Discover more from Biohacking My Broken Brain
Treating tinnitus and visual snow with rTMS
Trying magnetic stimulation to reduce network brain activity
You know the list by now — I hear cicadas in my ears all day long, and I can’t look at a beautiful scene without being overwhelmed by the brightness of very ordinary light. Without light-blocking glasses, I see static everywhere and my limbs lose sensation. Headlights and overhead lights look like a cluster of blazing suns. I sometimes have an internal tremor that makes me feel like I’m vibrating. Grrr.
What to do about this? Not much, I’m told. The mainstream medical approach is “habituation.” Get used to it. Ignore it. Sometimes hearing aids help, or tinted lenses and eye retraining exercises. To cope, I often listen to music, podcasts, or the sound of rain. I’ve got the glasses. I’ve adjusted somewhat to this new reality, but at certain points of the day, I can’t even pretend to be moderately comfortable. I’ve had kidney stones, among the worst kinds of pain, and this is often up there in terms of discomfort. I long for the ability to see and hear as I once did—to experience peace instead of punishment just for being conscious—and I wonder if I will ever have that again.
In my endless search to turn over every stone, I found rTMS protocols that deliver significant relief to people with these symptoms. Finding a way to get care and the right diagnostic, however, is a whole other problem. Especially in this place.
This cluster of symptoms has a name: visual snow syndrome (VSS).I don’t get the honour of a diagnosis because my problems were induced by a chemical rather than a hit to the head or some other spontaneous event. I don’t care for diagnoses, but doctors seem to need them to direct care.
Up until recently, VSS has often been dismissed as psycho-somatic hysteria, but with uniformity of symptoms among sufferers, the medical system now sees VSS as a very real thing.
In the last post, I described the process of working on meta-level brain-body systems. In contrast, these particular problems require a very targeted set of brain interventions.
Protocols to try
Here’s the menu of rTMS protocols to target certain brain networks:
the auditory cortex for tinnitus
the temporoparietal junction (TPJ) for tinnitus and chronic pain
the dorsomedial prefrontal cortex for tinnitus and PTSD
the lingual gyrus for visual snow
the visual cortex for visual snow
the visual cortex for photophobia
Where should I start?
Tinnitus is something that bothers me constantly, and my visual snow and photophobia can be at least partly controlled with lenses and light settings. Two meta-studies on rTMS for tinnitus—that is, two systemic reviews of all published literature on it—indicate that rTMS has proven effective in suppressing tinnitus. So tinnitus seems like a pretty solid bet for the first protocol. I’ll focus on that here, and then follow up with a post on visual protocols.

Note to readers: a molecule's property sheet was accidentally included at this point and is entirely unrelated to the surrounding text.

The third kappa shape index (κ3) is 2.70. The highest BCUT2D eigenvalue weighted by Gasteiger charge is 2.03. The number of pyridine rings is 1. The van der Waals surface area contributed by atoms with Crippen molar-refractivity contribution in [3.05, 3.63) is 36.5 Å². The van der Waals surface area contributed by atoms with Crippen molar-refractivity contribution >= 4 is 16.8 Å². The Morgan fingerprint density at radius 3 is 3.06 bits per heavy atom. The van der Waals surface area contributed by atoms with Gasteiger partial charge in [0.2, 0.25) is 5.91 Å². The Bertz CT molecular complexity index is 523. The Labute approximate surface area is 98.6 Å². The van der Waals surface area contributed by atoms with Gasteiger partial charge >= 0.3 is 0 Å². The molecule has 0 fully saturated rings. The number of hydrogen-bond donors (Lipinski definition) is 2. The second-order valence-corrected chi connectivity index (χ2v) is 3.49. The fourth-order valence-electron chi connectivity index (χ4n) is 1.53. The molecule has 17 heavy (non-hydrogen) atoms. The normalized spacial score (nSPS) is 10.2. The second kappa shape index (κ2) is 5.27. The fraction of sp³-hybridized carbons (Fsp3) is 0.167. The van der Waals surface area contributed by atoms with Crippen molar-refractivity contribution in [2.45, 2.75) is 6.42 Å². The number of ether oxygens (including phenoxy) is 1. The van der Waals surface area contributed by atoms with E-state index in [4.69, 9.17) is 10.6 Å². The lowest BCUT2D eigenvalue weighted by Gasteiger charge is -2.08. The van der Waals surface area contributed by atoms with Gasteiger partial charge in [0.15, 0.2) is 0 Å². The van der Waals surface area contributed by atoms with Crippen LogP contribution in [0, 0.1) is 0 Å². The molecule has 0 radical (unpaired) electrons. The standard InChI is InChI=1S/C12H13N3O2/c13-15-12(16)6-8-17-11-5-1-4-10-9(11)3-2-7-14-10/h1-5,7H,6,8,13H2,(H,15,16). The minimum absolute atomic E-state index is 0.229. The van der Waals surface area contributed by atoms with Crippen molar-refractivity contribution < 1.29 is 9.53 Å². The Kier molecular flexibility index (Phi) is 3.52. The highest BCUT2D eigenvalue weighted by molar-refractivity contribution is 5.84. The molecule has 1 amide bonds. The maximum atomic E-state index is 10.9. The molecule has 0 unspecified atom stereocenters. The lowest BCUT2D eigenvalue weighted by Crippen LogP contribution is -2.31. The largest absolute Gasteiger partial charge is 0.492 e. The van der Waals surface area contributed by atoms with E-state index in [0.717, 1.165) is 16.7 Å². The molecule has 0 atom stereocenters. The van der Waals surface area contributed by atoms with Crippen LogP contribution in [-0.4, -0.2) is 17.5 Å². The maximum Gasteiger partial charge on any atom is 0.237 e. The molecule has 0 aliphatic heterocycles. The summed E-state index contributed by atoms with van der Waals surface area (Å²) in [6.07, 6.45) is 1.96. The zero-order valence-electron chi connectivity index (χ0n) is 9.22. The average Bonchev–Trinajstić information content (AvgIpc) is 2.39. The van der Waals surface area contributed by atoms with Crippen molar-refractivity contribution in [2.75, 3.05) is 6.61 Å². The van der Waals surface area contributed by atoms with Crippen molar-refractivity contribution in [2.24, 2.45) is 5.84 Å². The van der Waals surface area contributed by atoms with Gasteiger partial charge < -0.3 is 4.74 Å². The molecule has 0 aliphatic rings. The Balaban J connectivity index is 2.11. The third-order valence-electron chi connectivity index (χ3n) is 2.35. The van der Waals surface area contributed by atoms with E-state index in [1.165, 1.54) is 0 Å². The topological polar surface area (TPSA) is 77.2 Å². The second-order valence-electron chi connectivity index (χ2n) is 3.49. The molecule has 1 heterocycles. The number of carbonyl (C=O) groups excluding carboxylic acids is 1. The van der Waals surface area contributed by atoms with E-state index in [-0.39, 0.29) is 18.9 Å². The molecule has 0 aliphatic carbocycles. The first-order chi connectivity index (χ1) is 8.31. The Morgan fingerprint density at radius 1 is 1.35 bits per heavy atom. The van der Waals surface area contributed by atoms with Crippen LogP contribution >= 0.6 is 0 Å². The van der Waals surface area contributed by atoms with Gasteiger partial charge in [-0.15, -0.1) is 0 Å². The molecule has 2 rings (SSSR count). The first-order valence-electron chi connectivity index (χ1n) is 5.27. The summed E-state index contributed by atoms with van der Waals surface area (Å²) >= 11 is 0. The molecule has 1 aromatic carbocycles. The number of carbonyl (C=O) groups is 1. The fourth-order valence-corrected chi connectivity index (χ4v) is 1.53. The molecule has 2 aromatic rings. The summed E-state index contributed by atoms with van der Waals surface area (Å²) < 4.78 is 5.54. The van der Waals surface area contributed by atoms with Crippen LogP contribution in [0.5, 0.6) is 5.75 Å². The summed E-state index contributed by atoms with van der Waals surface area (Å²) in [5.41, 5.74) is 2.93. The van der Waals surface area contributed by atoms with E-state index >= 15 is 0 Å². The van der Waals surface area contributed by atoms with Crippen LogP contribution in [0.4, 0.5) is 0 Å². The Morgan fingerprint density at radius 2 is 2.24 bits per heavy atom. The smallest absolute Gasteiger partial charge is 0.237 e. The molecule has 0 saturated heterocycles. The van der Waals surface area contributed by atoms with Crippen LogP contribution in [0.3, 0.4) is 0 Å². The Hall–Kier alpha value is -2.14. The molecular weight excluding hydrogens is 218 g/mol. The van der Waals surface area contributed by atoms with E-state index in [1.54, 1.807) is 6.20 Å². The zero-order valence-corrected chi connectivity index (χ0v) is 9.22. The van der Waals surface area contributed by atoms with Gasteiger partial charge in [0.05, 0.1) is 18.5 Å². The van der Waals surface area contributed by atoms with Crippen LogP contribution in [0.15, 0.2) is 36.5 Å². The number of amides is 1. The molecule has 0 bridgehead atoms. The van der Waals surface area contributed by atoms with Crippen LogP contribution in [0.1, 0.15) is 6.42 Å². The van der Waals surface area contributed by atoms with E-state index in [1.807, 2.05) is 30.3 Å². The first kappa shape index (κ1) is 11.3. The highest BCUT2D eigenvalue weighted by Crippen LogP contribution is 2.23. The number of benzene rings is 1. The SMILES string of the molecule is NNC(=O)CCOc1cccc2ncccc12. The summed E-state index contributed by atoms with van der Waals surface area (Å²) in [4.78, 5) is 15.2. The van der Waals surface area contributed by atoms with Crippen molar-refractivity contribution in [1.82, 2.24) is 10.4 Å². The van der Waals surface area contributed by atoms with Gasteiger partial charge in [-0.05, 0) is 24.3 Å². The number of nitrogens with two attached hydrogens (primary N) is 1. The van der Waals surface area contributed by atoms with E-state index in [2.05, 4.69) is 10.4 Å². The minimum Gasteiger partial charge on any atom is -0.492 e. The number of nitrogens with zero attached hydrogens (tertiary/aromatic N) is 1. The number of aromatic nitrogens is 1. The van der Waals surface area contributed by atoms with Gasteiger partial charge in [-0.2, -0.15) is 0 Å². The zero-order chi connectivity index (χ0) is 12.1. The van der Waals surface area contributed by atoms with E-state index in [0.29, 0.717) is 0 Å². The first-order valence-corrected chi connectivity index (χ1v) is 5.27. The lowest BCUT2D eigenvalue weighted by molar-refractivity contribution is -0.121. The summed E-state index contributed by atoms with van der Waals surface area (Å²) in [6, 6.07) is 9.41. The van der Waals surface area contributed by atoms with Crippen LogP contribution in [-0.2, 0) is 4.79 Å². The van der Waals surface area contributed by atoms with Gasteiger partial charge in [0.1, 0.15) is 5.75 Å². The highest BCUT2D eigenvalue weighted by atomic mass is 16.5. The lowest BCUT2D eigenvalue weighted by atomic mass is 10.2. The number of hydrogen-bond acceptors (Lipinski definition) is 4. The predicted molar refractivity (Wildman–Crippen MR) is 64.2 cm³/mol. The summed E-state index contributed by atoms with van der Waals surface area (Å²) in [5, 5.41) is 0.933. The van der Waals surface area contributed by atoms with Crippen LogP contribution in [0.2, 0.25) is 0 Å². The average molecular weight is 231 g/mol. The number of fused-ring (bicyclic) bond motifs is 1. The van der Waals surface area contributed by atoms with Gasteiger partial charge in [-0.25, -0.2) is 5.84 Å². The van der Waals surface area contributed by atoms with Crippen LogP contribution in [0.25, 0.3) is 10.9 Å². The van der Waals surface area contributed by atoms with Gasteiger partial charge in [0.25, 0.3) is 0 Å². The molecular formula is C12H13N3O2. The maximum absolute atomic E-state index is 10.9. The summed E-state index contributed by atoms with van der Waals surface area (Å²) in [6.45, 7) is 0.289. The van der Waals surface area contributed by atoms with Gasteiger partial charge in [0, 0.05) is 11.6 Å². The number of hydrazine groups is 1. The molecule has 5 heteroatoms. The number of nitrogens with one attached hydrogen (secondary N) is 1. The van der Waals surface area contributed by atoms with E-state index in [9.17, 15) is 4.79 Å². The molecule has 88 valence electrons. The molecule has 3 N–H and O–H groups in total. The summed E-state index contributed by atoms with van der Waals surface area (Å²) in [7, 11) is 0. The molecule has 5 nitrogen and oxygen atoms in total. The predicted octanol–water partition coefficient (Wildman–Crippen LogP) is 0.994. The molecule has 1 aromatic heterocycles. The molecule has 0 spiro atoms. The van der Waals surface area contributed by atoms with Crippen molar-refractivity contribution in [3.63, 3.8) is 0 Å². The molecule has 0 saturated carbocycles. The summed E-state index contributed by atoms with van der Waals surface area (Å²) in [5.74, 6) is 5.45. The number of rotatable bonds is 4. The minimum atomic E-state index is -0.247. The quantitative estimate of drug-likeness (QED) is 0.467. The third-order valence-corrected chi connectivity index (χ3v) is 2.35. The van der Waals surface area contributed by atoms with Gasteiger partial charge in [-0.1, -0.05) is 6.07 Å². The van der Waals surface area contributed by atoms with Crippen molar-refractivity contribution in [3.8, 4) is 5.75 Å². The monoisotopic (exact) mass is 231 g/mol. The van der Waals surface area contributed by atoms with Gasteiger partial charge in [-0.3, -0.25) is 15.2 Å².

Which tinnitus protocol works best?
The two meta-studies each reached distinct conclusions:
Target the auditory cortex (AC). The analysis done in November 2021 (of 29 studies) suggests that the protocol targeting the auditory cortex (AC) is the most successful;
Target the temporoparietal junction (TPJ). Another study published earlier that year (of 20 studies) identified that TPJ stimulation reported significant suppression.This study also concluded that only 50% of studies targeting the auditory cortex (3/6 cases) were successful.
One of the very useful outcomes of the meta-analysis is that they’re also learning more about what causes tinnitus in the brain through trial-and-error.
So, to help me decide which region to target, I sought to better understand what neuroscientists think causes tinnitus.
Neurobiological models of tinnitus in the brain
If you were to ask a lay person what causes tinnitus, they’d probably say that it’s an “ear” issue, and that exposure to loud noise created the problem in the first place. This is one model of tinnitus, specifically that “neural changes… occur between inner hair cells and the auditory nerve.”
This is a contributing factor for some folks, but for me, this isn’t the case. I had comparatively minimal tinnitus prior to the injury, but the noise escalated profoundly within hours of medication withdrawal. I had my hearing tested, too, and there’s no loss. So some brain network has been disrupted instead.